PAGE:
Upper Respiratory Anatomy

The Upper Respiratory Anatomy starts with the nose, which is an essential organ for breathing and conditioning of the air. The main respiratory functions of the nose are to provide passage to the air as well as the warming and moistening of the air.

The next part is the pharynx, which is further divided into Oropharynx and Nasopharynx. Next comes the Larynx which is also called as the voice box. The anatomy of larynx has already been discussed.

The Larynx continues as the trachea which is the main wind pipe that enters the thorax. Next in the Upper Respiratory Anatomy comes the Trachea. The Trachea is one of the most important part in the Upper Respiratory Anatomy. The length of the trachea is 10 to 12 cms.  It starts from Cricoid ring (C6) and ends at carina (T5). Anteriorly carina corresponds to second costal cartilage at the junction of manubrium with the sternal body (angle of Louis).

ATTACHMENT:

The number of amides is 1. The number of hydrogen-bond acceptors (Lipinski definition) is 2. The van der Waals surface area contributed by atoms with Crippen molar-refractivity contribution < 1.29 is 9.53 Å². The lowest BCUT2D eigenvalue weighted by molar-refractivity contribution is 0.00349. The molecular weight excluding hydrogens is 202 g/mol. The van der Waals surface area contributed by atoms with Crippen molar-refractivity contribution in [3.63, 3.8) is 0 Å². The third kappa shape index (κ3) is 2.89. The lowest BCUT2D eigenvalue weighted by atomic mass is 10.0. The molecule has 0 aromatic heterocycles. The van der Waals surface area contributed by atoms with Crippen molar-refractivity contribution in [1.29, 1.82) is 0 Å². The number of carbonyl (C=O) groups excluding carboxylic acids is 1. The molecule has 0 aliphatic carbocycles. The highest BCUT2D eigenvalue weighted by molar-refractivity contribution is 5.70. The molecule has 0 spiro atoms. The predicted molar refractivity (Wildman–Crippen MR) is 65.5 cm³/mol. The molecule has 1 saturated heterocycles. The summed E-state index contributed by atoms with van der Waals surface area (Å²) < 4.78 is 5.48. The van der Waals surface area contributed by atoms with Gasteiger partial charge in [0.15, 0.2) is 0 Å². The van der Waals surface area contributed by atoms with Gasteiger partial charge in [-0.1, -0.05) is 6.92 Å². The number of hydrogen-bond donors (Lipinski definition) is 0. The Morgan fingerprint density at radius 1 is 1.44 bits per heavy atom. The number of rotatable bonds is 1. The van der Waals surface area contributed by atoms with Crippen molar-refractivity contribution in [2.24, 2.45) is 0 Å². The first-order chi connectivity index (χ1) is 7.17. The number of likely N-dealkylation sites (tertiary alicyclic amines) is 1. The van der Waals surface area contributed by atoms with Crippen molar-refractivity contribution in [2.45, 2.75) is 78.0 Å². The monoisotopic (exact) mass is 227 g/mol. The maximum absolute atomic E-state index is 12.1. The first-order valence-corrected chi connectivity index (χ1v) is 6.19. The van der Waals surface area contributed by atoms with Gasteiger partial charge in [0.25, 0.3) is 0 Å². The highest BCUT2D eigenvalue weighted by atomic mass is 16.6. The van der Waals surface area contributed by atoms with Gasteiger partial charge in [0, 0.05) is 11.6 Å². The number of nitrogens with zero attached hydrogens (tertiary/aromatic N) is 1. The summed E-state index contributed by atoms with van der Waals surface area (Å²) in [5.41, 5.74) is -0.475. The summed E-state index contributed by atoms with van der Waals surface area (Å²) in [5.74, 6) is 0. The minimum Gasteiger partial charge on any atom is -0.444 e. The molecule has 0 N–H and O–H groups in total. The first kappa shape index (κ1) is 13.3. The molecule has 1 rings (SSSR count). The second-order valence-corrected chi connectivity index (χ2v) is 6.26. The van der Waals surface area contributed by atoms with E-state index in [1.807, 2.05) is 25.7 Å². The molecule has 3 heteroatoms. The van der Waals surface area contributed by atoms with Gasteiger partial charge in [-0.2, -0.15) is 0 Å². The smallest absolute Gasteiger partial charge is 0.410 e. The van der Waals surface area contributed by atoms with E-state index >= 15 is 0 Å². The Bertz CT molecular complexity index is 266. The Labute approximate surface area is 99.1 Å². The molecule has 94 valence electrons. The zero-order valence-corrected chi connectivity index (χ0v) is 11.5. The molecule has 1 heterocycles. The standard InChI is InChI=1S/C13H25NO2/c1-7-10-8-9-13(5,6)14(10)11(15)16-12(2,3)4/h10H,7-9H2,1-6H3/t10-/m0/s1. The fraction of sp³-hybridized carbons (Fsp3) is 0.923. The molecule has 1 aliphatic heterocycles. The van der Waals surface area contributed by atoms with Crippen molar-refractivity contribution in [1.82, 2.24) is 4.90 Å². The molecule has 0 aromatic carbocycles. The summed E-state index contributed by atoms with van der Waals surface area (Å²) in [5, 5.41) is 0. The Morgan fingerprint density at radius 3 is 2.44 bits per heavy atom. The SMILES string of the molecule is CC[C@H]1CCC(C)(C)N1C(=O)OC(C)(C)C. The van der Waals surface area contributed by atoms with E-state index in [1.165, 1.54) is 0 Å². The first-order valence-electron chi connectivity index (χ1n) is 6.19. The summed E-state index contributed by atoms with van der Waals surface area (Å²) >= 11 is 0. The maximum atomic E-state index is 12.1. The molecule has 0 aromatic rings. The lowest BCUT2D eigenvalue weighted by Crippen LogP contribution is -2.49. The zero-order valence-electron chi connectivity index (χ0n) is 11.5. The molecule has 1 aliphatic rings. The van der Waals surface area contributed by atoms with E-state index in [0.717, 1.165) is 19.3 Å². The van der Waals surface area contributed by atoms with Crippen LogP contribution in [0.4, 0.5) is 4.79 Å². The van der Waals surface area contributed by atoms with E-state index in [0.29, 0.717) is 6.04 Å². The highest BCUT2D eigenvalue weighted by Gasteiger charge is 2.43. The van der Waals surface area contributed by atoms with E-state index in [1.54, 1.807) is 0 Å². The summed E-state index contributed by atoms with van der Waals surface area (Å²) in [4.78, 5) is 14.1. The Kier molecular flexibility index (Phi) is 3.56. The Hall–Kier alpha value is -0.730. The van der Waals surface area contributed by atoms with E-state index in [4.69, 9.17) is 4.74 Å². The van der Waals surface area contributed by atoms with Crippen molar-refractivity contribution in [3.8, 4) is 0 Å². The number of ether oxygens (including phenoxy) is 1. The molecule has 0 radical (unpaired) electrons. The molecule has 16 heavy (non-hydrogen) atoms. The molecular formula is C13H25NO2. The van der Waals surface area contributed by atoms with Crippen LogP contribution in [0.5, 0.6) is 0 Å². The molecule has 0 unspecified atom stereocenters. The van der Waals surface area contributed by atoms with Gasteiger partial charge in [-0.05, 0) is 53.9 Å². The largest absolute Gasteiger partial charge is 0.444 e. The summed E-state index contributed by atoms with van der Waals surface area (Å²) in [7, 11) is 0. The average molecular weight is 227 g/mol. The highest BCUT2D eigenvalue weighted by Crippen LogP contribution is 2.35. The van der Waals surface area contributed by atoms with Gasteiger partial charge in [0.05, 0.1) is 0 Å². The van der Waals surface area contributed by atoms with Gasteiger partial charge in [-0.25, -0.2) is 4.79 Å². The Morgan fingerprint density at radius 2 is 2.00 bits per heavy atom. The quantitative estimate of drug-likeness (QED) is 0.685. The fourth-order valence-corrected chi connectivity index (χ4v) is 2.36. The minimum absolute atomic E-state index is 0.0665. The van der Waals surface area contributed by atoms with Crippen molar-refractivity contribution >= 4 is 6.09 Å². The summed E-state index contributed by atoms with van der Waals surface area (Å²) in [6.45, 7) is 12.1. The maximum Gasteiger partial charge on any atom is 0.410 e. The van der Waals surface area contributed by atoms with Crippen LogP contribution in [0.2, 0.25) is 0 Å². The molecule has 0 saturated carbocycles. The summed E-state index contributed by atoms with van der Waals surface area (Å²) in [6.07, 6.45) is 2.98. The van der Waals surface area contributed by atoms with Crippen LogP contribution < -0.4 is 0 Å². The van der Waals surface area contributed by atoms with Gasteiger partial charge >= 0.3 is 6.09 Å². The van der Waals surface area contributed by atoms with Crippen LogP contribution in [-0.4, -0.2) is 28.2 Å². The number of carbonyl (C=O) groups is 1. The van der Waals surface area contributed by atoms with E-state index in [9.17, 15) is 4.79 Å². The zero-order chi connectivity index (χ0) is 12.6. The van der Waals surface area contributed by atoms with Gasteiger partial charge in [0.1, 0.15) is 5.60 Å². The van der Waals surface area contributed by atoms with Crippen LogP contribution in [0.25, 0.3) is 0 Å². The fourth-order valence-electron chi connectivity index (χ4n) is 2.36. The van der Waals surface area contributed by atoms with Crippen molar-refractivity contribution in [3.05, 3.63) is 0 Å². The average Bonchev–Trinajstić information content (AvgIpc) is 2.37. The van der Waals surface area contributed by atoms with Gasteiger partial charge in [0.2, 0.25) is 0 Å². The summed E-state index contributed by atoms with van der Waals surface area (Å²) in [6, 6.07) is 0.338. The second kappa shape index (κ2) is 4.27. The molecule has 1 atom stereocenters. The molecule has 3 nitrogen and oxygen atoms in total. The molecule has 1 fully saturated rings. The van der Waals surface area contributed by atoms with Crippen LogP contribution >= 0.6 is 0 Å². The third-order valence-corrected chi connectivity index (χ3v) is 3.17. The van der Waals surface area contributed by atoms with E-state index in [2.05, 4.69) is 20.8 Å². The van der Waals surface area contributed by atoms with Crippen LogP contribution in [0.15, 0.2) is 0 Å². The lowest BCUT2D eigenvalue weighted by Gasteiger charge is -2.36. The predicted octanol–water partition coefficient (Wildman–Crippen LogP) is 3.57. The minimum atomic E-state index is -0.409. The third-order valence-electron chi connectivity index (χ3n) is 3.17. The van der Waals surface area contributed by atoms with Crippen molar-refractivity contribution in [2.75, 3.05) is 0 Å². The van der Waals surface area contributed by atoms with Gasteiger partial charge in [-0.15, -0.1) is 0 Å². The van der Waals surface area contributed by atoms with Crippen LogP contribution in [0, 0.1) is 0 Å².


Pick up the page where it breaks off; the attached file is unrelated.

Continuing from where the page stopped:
The Trachea consists of 16 to 20 incomplete rings made up of cartilages. The diameter of trachea is 1.2 cm. The Trachea is the most important to the anesthetist, as it is in the trachea that the Endotracheal tube is placed.

The Trachea continues further downwards in the chest until it reaches the carina where it divides into the Right and the Left main bronchus.

The applied aspect of the Upper Respiratory Anatomy is that respiratory tract plays an essential role in the normal breathing and respiration, and any infection or obstruction in this airway can significantly impair oxygenation and respiration.

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